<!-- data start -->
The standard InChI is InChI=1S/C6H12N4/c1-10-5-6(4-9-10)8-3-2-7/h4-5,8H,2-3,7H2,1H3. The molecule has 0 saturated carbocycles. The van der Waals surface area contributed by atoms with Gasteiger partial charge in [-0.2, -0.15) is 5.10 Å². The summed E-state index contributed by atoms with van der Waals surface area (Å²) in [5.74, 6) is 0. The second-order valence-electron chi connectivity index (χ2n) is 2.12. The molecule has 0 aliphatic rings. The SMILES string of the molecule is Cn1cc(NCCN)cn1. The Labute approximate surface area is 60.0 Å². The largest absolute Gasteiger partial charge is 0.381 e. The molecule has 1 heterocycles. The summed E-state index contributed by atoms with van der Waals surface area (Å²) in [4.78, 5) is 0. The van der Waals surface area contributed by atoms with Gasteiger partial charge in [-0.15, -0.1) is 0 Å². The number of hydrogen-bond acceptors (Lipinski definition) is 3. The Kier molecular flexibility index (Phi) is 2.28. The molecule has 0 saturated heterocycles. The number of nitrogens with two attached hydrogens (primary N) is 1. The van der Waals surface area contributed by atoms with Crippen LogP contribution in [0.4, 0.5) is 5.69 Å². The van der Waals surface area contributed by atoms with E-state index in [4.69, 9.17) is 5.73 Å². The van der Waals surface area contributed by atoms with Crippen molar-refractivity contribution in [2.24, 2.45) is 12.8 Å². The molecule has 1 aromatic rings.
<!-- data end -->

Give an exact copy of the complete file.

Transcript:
The standard InChI is InChI=1S/C6H12N4/c1-10-5-6(4-9-10)8-3-2-7/h4-5,8H,2-3,7H2,1H3. The molecule has 0 saturated carbocycles. The van der Waals surface area contributed by atoms with Gasteiger partial charge in [-0.2, -0.15) is 5.10 Å². The summed E-state index contributed by atoms with van der Waals surface area (Å²) in [5.74, 6) is 0. The second-order valence-electron chi connectivity index (χ2n) is 2.12. The molecule has 0 aliphatic rings. The SMILES string of the molecule is Cn1cc(NCCN)cn1. The Labute approximate surface area is 60.0 Å². The largest absolute Gasteiger partial charge is 0.381 e. The molecule has 1 heterocycles. The summed E-state index contributed by atoms with van der Waals surface area (Å²) in [4.78, 5) is 0. The van der Waals surface area contributed by atoms with Gasteiger partial charge in [-0.15, -0.1) is 0 Å². The number of hydrogen-bond acceptors (Lipinski definition) is 3. The Kier molecular flexibility index (Phi) is 2.28. The molecule has 0 saturated heterocycles. The number of nitrogens with two attached hydrogens (primary N) is 1. The van der Waals surface area contributed by atoms with Crippen LogP contribution in [0.4, 0.5) is 5.69 Å². The van der Waals surface area contributed by atoms with E-state index in [4.69, 9.17) is 5.73 Å². The van der Waals surface area contributed by atoms with Crippen molar-refractivity contribution in [2.24, 2.45) is 12.8 Å². The molecule has 1 aromatic rings.